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Jewish Education in England, 1944-1988

Between Integration and Separation

David Mendelsson

Today, the dominant model for Jewish education is the community-wide, technologically advanced day school, where the Judaic subjects are taught by professional educators using student-friendly, interactive methodologies. Not so long ago, however, most Jewish education consisted of rote repetition of prayers and biblical passages and their translation into awkward English by teachers with no formal pedagogic training, in classes – often located in synagogue basements – held on Sunday or once a week after ‘ordinary’ school.
This book explains the radical reconfiguring of Jewish education in England in historical and sociocultural terms. It explores the transformations that took place in every aspect of Jewish education: curriculum, religious/ideological orientation, school format (afternoon classes vs day schools), funding (private vs state), and more. The author shows that this dramatic transition directly reflects both changes in the socioeconomic profile and self-identity of Anglo-Jewry as well as demographic and cultural changes in British society in general. Tracking the shift from integration to separation, this book maps the effect of competing societal, personal and communal agendas, pedagogic paradigms, and pragmatic constraints on the rise of the Jewish day school in England.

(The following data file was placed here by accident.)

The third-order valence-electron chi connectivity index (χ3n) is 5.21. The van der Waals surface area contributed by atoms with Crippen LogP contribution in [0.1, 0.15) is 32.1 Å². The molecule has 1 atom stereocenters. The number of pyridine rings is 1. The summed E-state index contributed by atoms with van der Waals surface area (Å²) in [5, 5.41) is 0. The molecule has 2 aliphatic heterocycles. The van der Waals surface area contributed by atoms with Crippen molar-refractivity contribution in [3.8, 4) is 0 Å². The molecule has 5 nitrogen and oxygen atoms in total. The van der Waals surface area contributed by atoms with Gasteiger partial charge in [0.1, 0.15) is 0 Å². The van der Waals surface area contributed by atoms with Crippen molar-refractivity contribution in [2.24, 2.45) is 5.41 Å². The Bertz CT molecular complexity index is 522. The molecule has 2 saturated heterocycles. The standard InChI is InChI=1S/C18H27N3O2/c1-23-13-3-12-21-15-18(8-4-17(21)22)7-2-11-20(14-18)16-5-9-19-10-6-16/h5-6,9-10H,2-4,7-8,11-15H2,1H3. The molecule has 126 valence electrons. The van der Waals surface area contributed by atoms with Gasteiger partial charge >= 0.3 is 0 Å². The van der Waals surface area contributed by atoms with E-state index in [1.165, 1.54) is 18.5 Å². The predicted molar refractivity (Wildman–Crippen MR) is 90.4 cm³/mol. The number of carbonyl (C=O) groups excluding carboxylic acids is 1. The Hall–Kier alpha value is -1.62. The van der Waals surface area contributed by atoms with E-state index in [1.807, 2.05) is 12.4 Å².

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Bibliography 293


Bibliography Archives ACC London Metropolitan Archives (LMA) [formerly Greater London Records Of fice] CR Chief Rabbi’s Of fice, now housed at LMA CZA Central Zionist Archives, Jerusalem ISA Israel State Archives, Jerusalem JNUL Jewish National and University Library, Jerusalem M-O Mass Observation Archive, University of Sussex MS University of Southampton, Anglo-Jewish Archives PRO ED National Archives [created between 2003 and 2006 from four government bodies, including the PRO (Public Record Of fice)], Kew, Richmond, Surrey Mocatta Library, University College, London Oral History Division, Harman Institute of Contemporary Jewry, Hebrew Univer- sity of Jerusalem United Synagogue archives, LMA 294 Bibliography Periodicals The Jewish Chronicle (JC) (available at the British Library Newspaper Reading Room in Colindale, North London, and the JC website, Jewish Year Book (available at Mocatta Library, University College, London) The following periodicals are housed at the Central Zionist Archives, Jerusalem: Gates of Zion Jewish Monthly Jewish Observer Jewish Observer and Middle East Review Jewish Review Jewish Tribune L’Eylah News and Views [Agudas Israel Organization of Great Britain] Reports JEC [ Joint Emergency Committee for Jewish Religious Education], First Report, 1941. JNUL. JEC Report, ‘Jewish Education Today and Tomorrow, 1943.’ London, 1944. JNUL. JEC Report, ‘Jewish Education, 1944 and After.’ London, 1944. JNUL. JEC Report, ‘Jewish Education, 1945,’ London, 1945. JNUL. Kalms, S. A Time for Change: United Synagogue Review, London, 1992. Kosmin, B. The Structure and Demography of British Jewry in 1976, mimeograph, WZO, 1976, 6–7. JNUL; LMA. LBJRE Annual and Biennial Reports. LMA [United Synagogue...

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